How to Use a Peak Flow Meter for COPD

Why Using a Peak Flow Meter for COPD Is Important

If you have been diagnosed with chronic obstructive pulmonary disease (COPD), it’s important to know what COPD is and how you can control your condition.

Using a peak flow meter for COPD is a critical part of your treatment, and you’re the one responsible for using it correctly – so that you get the correct treatment.

What Is COPD?

COPD is a general term that describes a group of lung diseases including asthma, chronic bronchitis, emphysema, and bronchiectasis. With each one of these conditions, the primary symptom is increasing breathlessness – difficulty breathing.

Signs and symptoms of COPD are:

  • Chest tightness
  • Increased breathlessness
  • Frequent coughing
  • Wheezing

Most cases of COPD occur because of inhaled pollutants – smoking, second-hand smoke, fumes, chemicals, and dust. These may be indoors or outdoors.

Genetics can also play a role in an individual’s development of COPD—even if the person has never smoked or has ever been exposed to strong lung irritants in the workplace.

Controlling COPD

Your doctor will talk to you about changes you will need to make in your everyday life – including small changes that can significantly impact your breathing, and prevent symptoms.

Several medicines can help in the treatment of COPD. Some are taken as pills or capsules, while others are inhaled.

Controller medications meant to work in the long term, keeping your lungs open to improve your breathing while you’re active. Rescue inhalers provide quick relief when your lungs get tight to avoid emergencies.

What is a Peak Expiratory Flow Rate Test?

The peak expiratory flow rate (PEFR) test measures how fast you can exhale and is also referred to as a peak flow test. It is commonly performed at home with a peak flow monitor.

Keeping ongoing records of your flow rate is important. This is the only way to ensure you notice patterns when your flow rate is low or decreasing.

For example, when you notice these patterns you can take steps to prevent your symptoms from worsening into a full-blown asthma attack. You can adjust your medication or change environmental factors that affect your breathing.

When Does a Doctor Recommend a Peak Expiratory Flow Rate Test?

The PEFR test is used to check for lung problems:

  • Asthma
  • COPD
  • Transplanted lung

How to Use a Peak Flow Monitor for COPD

You’ll use a peak expiratory flow monitor to perform the test. This handheld instrument has a mouthpiece on one end and a scale on the other end.

You will blow air into the mouthpiece, which causes a small plastic arrow to move. This measures the airflow speed.

To take the test, you will:

  1. Breathe in as deeply as you can.
  2. Blow into the mouthpiece as quickly and as hard as you can.
  3. Do not put your tongue in front of the mouthpiece.
  4. Do the test three times.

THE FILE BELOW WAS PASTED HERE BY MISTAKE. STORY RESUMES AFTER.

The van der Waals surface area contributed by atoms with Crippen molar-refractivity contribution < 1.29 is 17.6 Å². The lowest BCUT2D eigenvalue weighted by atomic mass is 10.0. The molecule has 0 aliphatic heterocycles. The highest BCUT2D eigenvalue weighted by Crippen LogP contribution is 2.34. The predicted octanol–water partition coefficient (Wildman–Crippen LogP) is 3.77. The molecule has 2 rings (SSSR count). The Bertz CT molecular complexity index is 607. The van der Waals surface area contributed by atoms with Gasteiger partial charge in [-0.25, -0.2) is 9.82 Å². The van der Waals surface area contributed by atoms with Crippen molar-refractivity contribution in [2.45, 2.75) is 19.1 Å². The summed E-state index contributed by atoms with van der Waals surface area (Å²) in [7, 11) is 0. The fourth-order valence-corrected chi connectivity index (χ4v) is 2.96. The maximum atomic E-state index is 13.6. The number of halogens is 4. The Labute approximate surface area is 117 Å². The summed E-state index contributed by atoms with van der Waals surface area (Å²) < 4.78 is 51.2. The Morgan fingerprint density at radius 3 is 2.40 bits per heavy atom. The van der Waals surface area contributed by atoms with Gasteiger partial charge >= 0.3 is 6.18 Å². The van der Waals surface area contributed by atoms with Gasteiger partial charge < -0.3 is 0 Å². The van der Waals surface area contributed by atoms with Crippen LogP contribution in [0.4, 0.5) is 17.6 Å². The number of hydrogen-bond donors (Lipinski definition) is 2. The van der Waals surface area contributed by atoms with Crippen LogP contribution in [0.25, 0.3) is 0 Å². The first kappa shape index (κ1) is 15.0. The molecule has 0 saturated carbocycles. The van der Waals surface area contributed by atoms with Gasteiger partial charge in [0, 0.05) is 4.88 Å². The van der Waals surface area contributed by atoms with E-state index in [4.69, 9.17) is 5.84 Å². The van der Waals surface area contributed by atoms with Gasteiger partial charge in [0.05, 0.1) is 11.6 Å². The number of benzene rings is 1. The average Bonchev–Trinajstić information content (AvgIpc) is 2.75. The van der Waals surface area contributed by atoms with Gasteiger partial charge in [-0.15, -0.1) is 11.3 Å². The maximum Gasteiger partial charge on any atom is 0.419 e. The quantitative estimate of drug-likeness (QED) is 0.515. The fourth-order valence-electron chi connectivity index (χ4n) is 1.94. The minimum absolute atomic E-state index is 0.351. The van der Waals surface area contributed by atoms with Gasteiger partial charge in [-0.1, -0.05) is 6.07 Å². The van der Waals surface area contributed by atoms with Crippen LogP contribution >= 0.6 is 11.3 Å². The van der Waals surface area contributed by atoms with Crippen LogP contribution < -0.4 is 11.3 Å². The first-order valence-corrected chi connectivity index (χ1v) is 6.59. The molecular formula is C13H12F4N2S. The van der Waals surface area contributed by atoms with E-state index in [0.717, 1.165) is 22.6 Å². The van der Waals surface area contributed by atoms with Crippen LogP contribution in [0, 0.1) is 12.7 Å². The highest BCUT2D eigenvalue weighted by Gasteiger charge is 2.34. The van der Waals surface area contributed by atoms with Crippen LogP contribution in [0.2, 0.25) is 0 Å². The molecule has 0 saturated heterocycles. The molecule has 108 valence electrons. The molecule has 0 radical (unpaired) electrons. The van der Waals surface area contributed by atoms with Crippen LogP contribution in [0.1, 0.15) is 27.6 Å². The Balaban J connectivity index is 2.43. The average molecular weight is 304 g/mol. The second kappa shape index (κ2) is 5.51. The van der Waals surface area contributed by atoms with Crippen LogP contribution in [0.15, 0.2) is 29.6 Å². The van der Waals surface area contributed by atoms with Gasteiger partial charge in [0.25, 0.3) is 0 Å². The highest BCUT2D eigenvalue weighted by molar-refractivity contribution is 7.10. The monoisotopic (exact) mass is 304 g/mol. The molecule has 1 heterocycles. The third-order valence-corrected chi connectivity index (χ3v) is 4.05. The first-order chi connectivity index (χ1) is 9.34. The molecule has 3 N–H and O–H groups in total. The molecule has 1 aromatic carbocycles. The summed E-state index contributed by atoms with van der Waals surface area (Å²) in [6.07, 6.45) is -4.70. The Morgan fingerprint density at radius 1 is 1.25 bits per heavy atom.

5. Note the highest speed of the three.

If you cough or sneeze while breathing out, you will need to start again.

You May Also Like
Frequent Cough

Chronic obstructive pulmonary disease (COPD) is a serious lung disease that can affect your entire…

Continue Reading →

How Often Do You Need to Take This Test?

You should measure your peak flow rate:

  • Twice a day for two to three weeks.
  • When you wake up in the morning and the late afternoon or early evening.
  • 15 to 20 minutes after using an inhaled, quick-acting beta2-agonist.

A beta2-agonist medication is a medication that relaxes the muscles surrounding the airways helping them to expand. Albuterol (Proventil and Ventolin) is a beta2-agonist.

Test results are classified as green, yellow, and red zones:

  • Green zone: 80 to 100 percent of your usual flow rate. This is the ideal zone and considered to be a normal peak flow reading. It means your condition is under control.
  • Yellow zone: 50 to 80 percent of your usual flow rate. Your airways may be starting to narrow. Talk to your doctor about how to handle yellow zone results.
  • Red zone: less than 50 percent of your normal rate. Your airways are severely narrowing. Take your rescue medications and contact emergency services.

You can compare your past COPD peak flow meter readings to determine your category.

When Your Results are Abnormal

When your airways are blocked, your flow rate is weaker.

If you notice a significant fall in your peak flow speed, it may be caused by a flare-up of your lung disease. People with asthma may experience low peak flow rates before they develop breathing symptoms.

If you have any of these symptoms, go to the emergency room immediately:

  • Fast breathing and straining chest muscles to breathe
  • Severe anxiety or panic caused by the inability to breathe
  • Sweating
  • Rapid pulse
  • Shortness of breath
  • Worsening cough
  • Wheezing or raspy breathing
  • Unable to speak more than short phrases
  • Decreased alertness
  • Bluish color to the face or lips

Check with your doctor to get a more accurate reading with a spirometer, a more advanced peak flow monitoring device. This test involves breathing into a mouthpiece which is connected to a machine that measures your breathing rates.

It is critical that you regularly monitor your flow rate to avoid emergencies.

COPD can be life-threatening if not treated properly. Work closely with your doctor to make sure you’re conducting the peak flow test correctly – and that you get treated if you have abnormal results.

Comments